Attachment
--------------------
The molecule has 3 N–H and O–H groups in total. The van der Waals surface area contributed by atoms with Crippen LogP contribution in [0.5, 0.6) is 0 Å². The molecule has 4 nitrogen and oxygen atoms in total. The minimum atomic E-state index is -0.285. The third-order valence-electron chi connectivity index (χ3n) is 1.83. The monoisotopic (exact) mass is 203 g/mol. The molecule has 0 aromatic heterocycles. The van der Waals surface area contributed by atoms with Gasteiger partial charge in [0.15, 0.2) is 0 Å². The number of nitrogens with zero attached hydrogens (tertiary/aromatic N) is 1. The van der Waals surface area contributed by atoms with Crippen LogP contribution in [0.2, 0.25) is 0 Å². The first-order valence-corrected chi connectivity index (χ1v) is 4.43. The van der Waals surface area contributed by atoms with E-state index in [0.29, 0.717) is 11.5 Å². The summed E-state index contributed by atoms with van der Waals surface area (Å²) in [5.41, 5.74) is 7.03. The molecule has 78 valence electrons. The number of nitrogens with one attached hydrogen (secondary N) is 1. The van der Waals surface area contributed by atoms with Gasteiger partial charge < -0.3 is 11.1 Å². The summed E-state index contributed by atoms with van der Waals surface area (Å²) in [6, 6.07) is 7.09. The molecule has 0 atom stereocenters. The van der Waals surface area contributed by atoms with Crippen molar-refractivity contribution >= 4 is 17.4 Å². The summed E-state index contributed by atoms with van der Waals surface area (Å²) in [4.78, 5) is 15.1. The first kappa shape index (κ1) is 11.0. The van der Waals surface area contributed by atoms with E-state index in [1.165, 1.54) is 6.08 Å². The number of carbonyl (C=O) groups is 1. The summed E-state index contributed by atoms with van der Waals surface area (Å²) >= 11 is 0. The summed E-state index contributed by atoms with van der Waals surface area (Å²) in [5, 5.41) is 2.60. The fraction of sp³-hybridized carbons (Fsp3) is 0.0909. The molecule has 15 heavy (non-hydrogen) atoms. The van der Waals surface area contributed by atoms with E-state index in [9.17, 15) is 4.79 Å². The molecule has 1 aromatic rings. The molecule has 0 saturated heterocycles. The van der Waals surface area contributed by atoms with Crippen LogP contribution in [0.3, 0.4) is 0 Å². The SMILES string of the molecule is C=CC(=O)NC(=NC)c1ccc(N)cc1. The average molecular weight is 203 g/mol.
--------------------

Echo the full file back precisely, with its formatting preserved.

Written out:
The molecule has 3 N–H and O–H groups in total. The van der Waals surface area contributed by atoms with Crippen LogP contribution in [0.5, 0.6) is 0 Å². The molecule has 4 nitrogen and oxygen atoms in total. The minimum atomic E-state index is -0.285. The third-order valence-electron chi connectivity index (χ3n) is 1.83. The monoisotopic (exact) mass is 203 g/mol. The molecule has 0 aromatic heterocycles. The van der Waals surface area contributed by atoms with Gasteiger partial charge in [0.15, 0.2) is 0 Å². The number of nitrogens with zero attached hydrogens (tertiary/aromatic N) is 1. The van der Waals surface area contributed by atoms with Crippen LogP contribution in [0.2, 0.25) is 0 Å². The first-order valence-corrected chi connectivity index (χ1v) is 4.43. The van der Waals surface area contributed by atoms with E-state index in [0.29, 0.717) is 11.5 Å². The summed E-state index contributed by atoms with van der Waals surface area (Å²) in [5.41, 5.74) is 7.03. The molecule has 78 valence electrons. The number of nitrogens with one attached hydrogen (secondary N) is 1. The van der Waals surface area contributed by atoms with Gasteiger partial charge < -0.3 is 11.1 Å². The summed E-state index contributed by atoms with van der Waals surface area (Å²) in [6, 6.07) is 7.09. The molecule has 0 atom stereocenters. The van der Waals surface area contributed by atoms with Crippen molar-refractivity contribution >= 4 is 17.4 Å². The summed E-state index contributed by atoms with van der Waals surface area (Å²) in [4.78, 5) is 15.1. The first kappa shape index (κ1) is 11.0. The van der Waals surface area contributed by atoms with E-state index in [1.165, 1.54) is 6.08 Å². The number of carbonyl (C=O) groups is 1. The summed E-state index contributed by atoms with van der Waals surface area (Å²) >= 11 is 0. The summed E-state index contributed by atoms with van der Waals surface area (Å²) in [5, 5.41) is 2.60. The fraction of sp³-hybridized carbons (Fsp3) is 0.0909. The molecule has 15 heavy (non-hydrogen) atoms. The van der Waals surface area contributed by atoms with E-state index in [9.17, 15) is 4.79 Å². The molecule has 1 aromatic rings. The molecule has 0 saturated heterocycles. The van der Waals surface area contributed by atoms with Crippen LogP contribution in [0.3, 0.4) is 0 Å². The SMILES string of the molecule is C=CC(=O)NC(=NC)c1ccc(N)cc1. The average molecular weight is 203 g/mol.